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Are You My Mother? Part 1 October 6, 2006

Posted by Laura in Family, Farm.

Our two Royal Palm turkeys (George and Martha) are coming along nicely. They have grown quite a bit over the last month or so since they were moved to the original chicken tractor. Given the oncoming fall, though, it is unlikely that Martha will begin laying eggs before spring.


We are still interested in starting a flock for meat use, so I bid on and won more eggs from a different breeder last month. This would ensure a diverse enough genetic pool to produce healthy offspring we hoped. We had one more broody hen left, so I tucked the eggs under her about the second week of September.

The Barred Rock hen dutifully set them for about 3 weeks, and then we had a spell of evenings where the temps got into the low 50’s. She decided child-rearing was behind her for the year and trotted off back to the henhouse leaving those precious eggs to chill in the brooding coop alone.

I spotted them the next morning when making rounds feeding all the various pens of chickens. I rushed them into the house in hopes of saving them and promptly decided the time to finally buy an incubator had come.

I put the 6 eggs in and turned them for several days. When we got a few days short of the anticipated hatch date, I stopped turning them. This was to allow the poult (or chick) to position itself for hatching.

One morning when I went up to check on them, I noticed an unpleasant odor and brown ooze seeping out of one of the eggs. No doubt that one was rotten. I VERY CAREFULLY removed it with layers of paper towels and sealed it in a bag, then cleaned up the mess. The others I let stay in hopes of some that survived the chill.

Yesterday (Wednesday) morning, I went up to check the humidity level and temperature again. I noticed one tiny chip out of an egg and a chirping coming from it. I was delighted! I periodically went up and encouraged the little one to keep at it and more pieces of shell fell away.

By dinner time, there was a definite crack and I was getting really eager to see the babe inside. It was so hard not to “help,” but I know that is something it has to do alone.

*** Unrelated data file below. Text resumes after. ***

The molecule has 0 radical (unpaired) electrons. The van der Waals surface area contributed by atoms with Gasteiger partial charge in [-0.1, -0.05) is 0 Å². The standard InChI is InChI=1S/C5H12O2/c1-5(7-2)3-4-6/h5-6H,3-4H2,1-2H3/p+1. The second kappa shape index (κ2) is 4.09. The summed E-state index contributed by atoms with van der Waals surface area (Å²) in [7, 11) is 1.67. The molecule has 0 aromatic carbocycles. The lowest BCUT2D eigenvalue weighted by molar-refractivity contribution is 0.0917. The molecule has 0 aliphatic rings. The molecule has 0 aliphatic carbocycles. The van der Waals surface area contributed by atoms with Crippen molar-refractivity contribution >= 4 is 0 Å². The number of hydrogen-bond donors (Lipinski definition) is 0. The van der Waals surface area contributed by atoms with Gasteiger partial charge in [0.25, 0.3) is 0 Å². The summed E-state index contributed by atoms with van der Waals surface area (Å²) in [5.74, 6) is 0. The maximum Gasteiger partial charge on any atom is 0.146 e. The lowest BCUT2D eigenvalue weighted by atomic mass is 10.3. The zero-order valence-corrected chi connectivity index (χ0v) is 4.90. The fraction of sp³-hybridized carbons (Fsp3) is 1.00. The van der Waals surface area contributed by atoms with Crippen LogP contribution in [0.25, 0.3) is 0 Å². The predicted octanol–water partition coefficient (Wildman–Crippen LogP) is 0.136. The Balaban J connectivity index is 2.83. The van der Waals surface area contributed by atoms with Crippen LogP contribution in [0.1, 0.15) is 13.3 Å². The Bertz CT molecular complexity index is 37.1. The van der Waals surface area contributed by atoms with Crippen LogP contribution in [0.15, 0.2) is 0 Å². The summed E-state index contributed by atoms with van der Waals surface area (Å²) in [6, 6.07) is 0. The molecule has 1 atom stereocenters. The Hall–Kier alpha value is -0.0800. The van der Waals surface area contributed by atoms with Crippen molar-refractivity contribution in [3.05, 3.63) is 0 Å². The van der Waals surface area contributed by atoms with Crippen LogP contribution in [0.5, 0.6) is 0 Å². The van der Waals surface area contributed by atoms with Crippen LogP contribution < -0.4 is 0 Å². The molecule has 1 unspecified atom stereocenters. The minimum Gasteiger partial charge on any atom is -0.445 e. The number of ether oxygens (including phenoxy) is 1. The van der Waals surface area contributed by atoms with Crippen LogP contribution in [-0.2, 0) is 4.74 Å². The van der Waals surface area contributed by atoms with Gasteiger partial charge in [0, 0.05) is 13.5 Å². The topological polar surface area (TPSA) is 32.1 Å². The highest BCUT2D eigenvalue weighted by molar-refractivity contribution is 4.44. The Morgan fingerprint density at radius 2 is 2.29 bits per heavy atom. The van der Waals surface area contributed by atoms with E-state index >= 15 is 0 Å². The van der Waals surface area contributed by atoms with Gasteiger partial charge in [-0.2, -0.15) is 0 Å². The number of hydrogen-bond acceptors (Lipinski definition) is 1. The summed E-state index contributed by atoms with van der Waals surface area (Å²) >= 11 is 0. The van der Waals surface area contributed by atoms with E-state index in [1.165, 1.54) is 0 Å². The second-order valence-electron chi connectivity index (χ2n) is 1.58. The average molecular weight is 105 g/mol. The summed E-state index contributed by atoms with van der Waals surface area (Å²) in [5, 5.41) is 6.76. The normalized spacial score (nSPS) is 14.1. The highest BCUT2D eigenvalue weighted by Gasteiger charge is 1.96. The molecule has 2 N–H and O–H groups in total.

After church, I rushed back up and saw that about 1/3 of the shell was pushed off and a little head was visible. I quickly called the rest of the family and we watched as the balled-up baby pushed itself out into the world (well, at least into the incubator). It was one of those proud parent moments that get you misty-eyed.


Rachel danced around and cheered for it and I stood amazed at the sight. It was so delicate- all wet and uncoordinated, having never before stood or used its little wings. At the same time, I marveled at the strength and determination of that tiny thing that it had persevered in pecking away at that shell for HOURS and had finally emerged victorious.

Each new life that comes into this world makes it only after clearing countless hurdles (most we never know about). At so many points along the way, one small thing could go wrong and it would never be born, yet all the tiny details are coordinated seemingly effortlessly by God. His power and majesty never cease to amaze me.


We let the newborn spend the night in the incubator so it would be warm, could get dry, and might rest in the darkness after its hard work. This morning, I moved the tot to an improvised broody area, sans the usual mama hen. I talked to him a lot, stroked his little head and back, and told him how sorry I was that none of his siblings had made it. I knew he would be very lonely. He was pretty calm and watched me carefully as I talked to him. I’ve always heard about “imprinting” and that the first creature a baby animal sees it will assume is “mother.” I wondered if that would be the case here.

I had cleaned out and prepared our old stock water tank with a heat lamp and wood shavings. I put the little guy in there with some food and water and watched for a while. He wandered around and around the perimeter of the tank chirping and calling for mama or at least siblings. Several times before leaving home for the day, I went in and talked to him and held him for a while. That seemed to comfort him some, but the oval path around the tank picked right up again when I put him back in. Despite my encouragement, he wouldn’t eat or drink- just staggered around and around.


I went right back to him when I got home and he was still okay. At some point during the day, he had tired out and lay down under the lamp to rest. He picked up his nomadic journey when he heard my voice again.

There is more to tell, but this has gotten quite long and the hour is getting late. If you are interested in reading the rest, check back in another day or two.




1. One Stange Bird « The Farm Chronicles of Blessed Acres - December 19, 2006

[…] Remember that dear little lone turkey poult that was the only hatchling from a clutch of eggs a broody hen had been setting?  When she was big enough and feathered out, I moved her into the henhouse and she settled into a low, yet peaceful, place in the pecking order.  Having been tended by me twice daily for so long, she became my little shadow when the birds were released to forage.  She would fly across the yard when she saw me and land on my shoulder, singing “Tweed, tweed, tweed!”  It was so cute and endearing! I became very fond of her. […]

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